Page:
Sunday, August 1, 2010

I Look So Good Without You

More than one person said to me post-divorce, you look great; divorce must agree with you. If we think of strengths as the flip side of weaknesses, and opportunities as the flip side of threats, maybe that explains it.

Athletes learn how to recovery from injury and get over bad performances. There’s a lot to be learned post-divorce from their advice.

Wallow, briefly. You may have to act out, isolate, eat, starve, sleep, or whatever your particular I’ve-hit-bottom strategies are. But you’ve got to set a time limit and move on. That doesn’t mean you don’t get to spend evenings now and again watching tear-jerkers or playing videogames all night while hanging out with your pet. You just don’t get to do it every night.

Cross-train. What? You’re not in training? Yes, you are. You’re in training for being a divorced person. Find new things and try them out. Everyone has something they’ve put on the back burner for when they have more time. The dance class they’ve wanted to take, the triathlon they’ve wanted to train for. Even if you’re a single parent, you probably still have more time, since you’re not devoting all that time to your spouse.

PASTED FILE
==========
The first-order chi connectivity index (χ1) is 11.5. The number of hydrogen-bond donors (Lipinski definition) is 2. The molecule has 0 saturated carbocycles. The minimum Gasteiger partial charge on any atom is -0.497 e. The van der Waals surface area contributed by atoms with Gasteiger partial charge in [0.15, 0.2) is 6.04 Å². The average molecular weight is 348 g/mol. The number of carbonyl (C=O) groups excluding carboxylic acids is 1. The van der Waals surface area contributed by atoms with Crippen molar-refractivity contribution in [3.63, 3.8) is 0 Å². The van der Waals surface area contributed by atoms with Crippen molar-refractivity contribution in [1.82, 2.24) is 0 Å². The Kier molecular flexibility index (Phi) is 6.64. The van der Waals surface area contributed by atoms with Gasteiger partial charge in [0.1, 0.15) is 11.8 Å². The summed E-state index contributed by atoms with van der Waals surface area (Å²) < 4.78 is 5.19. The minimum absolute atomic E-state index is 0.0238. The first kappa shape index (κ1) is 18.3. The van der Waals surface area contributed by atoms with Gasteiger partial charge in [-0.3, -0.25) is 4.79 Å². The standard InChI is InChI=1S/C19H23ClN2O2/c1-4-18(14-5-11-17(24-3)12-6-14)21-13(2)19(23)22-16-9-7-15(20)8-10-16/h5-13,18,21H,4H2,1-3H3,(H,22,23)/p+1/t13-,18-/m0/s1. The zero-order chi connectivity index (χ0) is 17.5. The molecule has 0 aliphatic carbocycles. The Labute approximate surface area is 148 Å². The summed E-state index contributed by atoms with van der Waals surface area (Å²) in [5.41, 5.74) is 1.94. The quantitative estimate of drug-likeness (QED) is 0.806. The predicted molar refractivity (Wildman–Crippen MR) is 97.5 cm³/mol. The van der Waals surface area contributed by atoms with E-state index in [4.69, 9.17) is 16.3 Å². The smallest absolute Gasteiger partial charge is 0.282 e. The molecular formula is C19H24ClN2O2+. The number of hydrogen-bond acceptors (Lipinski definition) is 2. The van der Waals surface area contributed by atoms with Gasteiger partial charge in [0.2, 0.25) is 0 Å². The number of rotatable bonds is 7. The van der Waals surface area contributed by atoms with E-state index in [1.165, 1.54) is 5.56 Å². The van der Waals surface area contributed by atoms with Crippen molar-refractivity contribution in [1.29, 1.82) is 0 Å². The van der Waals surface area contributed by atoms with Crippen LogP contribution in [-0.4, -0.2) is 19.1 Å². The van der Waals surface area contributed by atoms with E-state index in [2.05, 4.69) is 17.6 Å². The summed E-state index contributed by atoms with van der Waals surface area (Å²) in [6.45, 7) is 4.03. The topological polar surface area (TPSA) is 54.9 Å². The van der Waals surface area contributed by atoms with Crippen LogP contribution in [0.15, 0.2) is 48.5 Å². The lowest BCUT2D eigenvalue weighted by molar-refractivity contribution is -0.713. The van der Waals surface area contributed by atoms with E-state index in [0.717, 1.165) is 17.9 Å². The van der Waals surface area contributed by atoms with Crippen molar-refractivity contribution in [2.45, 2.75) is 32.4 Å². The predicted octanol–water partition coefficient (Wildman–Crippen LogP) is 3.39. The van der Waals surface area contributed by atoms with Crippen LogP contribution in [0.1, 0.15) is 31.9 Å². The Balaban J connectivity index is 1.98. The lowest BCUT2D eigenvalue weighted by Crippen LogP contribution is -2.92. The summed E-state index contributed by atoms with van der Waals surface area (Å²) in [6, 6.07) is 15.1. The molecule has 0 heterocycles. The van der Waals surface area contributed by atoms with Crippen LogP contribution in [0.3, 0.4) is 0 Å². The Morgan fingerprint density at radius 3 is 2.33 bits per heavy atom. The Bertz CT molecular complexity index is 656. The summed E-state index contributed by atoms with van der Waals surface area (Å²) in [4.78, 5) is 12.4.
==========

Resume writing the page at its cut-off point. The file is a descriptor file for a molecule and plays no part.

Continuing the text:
Find a positive or nix negativity. Notice when you’re getting into negative self-talk and work hard to turn it into something positive. Just as athletes have to get over the fact that they’re injured or didn’t make a personal best, you have to get over the fact that things didn’t turn out as you’d hoped. Decide right then and there that the next relationship is going to be healthier and happier. Listen to Jessie James who will perk you right up.

Come back with care and reasonable expectations. Don’t expect too much from yourself and take things slow and easy. This applies to new relationships and goals for new projects you may take up. Give yourself some time to get back to speed.

And remember the the words of Billy Crystal:  You look mahvelous.

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